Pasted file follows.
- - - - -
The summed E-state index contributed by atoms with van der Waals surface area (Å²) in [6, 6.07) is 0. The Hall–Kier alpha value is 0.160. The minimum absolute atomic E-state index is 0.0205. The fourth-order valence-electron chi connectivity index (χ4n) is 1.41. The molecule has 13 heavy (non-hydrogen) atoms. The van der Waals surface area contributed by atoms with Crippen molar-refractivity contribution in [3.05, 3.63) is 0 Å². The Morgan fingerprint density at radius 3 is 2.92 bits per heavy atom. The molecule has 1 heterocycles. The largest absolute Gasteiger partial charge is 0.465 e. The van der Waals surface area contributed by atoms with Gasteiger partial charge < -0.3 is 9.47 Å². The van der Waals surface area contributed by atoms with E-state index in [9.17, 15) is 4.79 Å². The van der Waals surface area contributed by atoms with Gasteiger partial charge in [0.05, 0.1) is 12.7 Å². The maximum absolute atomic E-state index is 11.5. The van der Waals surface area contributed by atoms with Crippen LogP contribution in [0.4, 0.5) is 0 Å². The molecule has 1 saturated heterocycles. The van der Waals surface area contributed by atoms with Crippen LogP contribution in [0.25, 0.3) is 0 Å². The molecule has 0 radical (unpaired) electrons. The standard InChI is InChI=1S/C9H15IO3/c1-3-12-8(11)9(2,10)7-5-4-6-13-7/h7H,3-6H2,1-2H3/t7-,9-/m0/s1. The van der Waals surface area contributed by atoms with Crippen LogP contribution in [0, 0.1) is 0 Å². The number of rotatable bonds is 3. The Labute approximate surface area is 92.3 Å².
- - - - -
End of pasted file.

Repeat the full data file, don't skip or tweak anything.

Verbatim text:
The summed E-state index contributed by atoms with van der Waals surface area (Å²) in [6, 6.07) is 0. The Hall–Kier alpha value is 0.160. The minimum absolute atomic E-state index is 0.0205. The fourth-order valence-electron chi connectivity index (χ4n) is 1.41. The molecule has 13 heavy (non-hydrogen) atoms. The van der Waals surface area contributed by atoms with Crippen molar-refractivity contribution in [3.05, 3.63) is 0 Å². The Morgan fingerprint density at radius 3 is 2.92 bits per heavy atom. The molecule has 1 heterocycles. The largest absolute Gasteiger partial charge is 0.465 e. The van der Waals surface area contributed by atoms with Gasteiger partial charge < -0.3 is 9.47 Å². The van der Waals surface area contributed by atoms with E-state index in [9.17, 15) is 4.79 Å². The van der Waals surface area contributed by atoms with Gasteiger partial charge in [0.05, 0.1) is 12.7 Å². The maximum absolute atomic E-state index is 11.5. The van der Waals surface area contributed by atoms with Crippen LogP contribution in [0.4, 0.5) is 0 Å². The molecule has 1 saturated heterocycles. The van der Waals surface area contributed by atoms with Crippen LogP contribution in [0.25, 0.3) is 0 Å². The molecule has 0 radical (unpaired) electrons. The standard InChI is InChI=1S/C9H15IO3/c1-3-12-8(11)9(2,10)7-5-4-6-13-7/h7H,3-6H2,1-2H3/t7-,9-/m0/s1. The van der Waals surface area contributed by atoms with Crippen LogP contribution in [0, 0.1) is 0 Å². The number of rotatable bonds is 3. The Labute approximate surface area is 92.3 Å².